The man with silver hair

Christian Blackshaw | Colin Stone, Wigmore Hall, London
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The Independent Culture

Twenty years ago, Christian Blackshaw was given the audience prize at the prestigious Rubinstein Competition in Israel - there was an outcry when he wasn't outright "winner". You'd expect the audience in Tel Aviv to like a pianist with a bit more temperament, though perhaps Blackshaw has relaxed with maturity: it was a shock last Friday to see that his hair is now silver.

Twenty years ago, Christian Blackshaw was given the audience prize at the prestigious Rubinstein Competition in Israel - there was an outcry when he wasn't outright "winner". You'd expect the audience in Tel Aviv to like a pianist with a bit more temperament, though perhaps Blackshaw has relaxed with maturity: it was a shock last Friday to see that his hair is now silver.

He played Mozart's B flat Sonata, K570, with impeccable elegance. Does anyone remember that expensive fragrance, Blue Grass? It was like that. Fine. But he followed it with Schubert's Drei Klavierstücke - leisurely impromptus in all but name - by the end of which I was suffocating from good taste. It's a pity pianists seem bound to play all three together anyway, but there were still two pieces by Liszt to come before the interval. In Les Cloches de Genÿve, Liszt's wanton melodic style surely called for more passion, and as the storm built up in Vallée d'Obermann, Blackshaw was a bit cautious and sought safety in pedalling that was too generous for this hall.

It was good to give Schumann's underplayed Humoreske the honour of filling the second half, and just as well, since some of its episodic sections were so slow that they almost came to a standstill. Blackshaw doesn't really revel in bravura, and brilliant passages were a little woolly. Yet one thing you couldn't accuse him of was being insensitive. A little less virtue, and rather more vice, would have made his playing more interesting.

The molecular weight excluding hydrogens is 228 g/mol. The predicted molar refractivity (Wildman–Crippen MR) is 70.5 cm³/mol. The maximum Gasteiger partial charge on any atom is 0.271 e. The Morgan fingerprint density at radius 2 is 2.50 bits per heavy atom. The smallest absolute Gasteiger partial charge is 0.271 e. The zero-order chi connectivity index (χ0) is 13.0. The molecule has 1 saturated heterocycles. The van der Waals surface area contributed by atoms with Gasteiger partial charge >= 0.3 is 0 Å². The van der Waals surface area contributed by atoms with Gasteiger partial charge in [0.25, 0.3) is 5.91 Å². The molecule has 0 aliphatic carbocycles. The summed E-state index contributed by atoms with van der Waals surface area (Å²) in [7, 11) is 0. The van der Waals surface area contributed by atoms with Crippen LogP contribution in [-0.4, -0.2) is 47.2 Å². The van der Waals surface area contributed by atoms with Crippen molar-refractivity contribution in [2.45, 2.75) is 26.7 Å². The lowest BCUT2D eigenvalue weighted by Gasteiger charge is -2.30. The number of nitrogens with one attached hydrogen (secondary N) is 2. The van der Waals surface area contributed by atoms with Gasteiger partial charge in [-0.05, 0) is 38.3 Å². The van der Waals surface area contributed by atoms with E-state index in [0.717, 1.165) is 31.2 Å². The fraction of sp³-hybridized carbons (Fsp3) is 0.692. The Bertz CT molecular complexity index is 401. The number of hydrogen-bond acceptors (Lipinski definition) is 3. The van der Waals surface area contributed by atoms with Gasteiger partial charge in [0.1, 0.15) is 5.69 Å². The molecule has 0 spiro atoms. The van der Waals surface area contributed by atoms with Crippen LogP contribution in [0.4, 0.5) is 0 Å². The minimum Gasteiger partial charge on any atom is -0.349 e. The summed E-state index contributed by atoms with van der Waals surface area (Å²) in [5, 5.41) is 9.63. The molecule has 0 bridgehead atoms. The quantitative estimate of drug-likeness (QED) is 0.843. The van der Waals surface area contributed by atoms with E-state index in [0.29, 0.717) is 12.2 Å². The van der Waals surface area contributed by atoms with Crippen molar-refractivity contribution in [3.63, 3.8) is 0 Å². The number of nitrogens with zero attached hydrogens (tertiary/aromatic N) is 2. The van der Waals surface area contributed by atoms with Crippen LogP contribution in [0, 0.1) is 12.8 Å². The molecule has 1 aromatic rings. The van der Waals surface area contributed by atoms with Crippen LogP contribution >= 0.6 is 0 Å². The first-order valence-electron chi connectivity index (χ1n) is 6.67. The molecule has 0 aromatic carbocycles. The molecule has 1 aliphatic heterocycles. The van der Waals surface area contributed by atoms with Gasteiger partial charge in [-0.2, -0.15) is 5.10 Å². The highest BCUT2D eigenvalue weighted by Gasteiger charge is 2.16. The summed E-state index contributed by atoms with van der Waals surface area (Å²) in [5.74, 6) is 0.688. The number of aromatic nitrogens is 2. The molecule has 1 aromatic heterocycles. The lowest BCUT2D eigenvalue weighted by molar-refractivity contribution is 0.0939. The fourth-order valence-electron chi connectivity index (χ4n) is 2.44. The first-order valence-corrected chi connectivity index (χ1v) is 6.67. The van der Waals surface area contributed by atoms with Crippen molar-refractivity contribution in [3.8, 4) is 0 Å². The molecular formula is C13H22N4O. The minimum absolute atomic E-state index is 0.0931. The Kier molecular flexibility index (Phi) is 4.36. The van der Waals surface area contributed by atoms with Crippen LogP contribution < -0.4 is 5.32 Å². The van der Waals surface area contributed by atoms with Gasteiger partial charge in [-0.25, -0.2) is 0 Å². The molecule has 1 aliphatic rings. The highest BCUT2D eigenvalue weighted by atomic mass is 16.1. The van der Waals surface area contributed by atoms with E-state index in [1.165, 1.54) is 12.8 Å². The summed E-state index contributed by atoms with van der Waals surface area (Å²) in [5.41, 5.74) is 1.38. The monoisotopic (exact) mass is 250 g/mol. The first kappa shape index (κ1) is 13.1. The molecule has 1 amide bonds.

Colin Stone, on Sunday evening, was a similar case. He didn't make a single ugly sound, he was relaxed and had excellent posture at the keyboard. Yet he managed to make the magnificent Toccata opening Bach's Sixth Partita boring, and none of the following six movements had any intensity. The closing bars of each half of the Corrente were wasted in a mumble.

The dance element reappeared in the first performance of Robert Keeley's Waltz Fantasy, prompted by the example of Ravel's Valses nobles et sentimentales. Keeley re-interpreted traditional patterns in a similar, though more dissonant, way, but the élan and rhythmic spring of waltzes were missing from Stone's playing, and the music surely needed more colour to come alive.

One of this young pianist's main faults was insufficient firmness in his touch. In Schumann's eight Fantasiestücke, Op 12, he sometimes captured an endearing intimacy and tenderness, yet you felt the sound was so fragile, the merest breeze might blow it away. The melody floating through "Des Abends" went limp because it was weakly projected, "Grillen" was nicely shaped but needed a bit more spirit, and the final piece called for more resolve and rhythmic backbone. Still, it was nice to hear a light touch brought to Liszt's First Mephisto Waltz, even if that didn't save Stone from some of its hazards.

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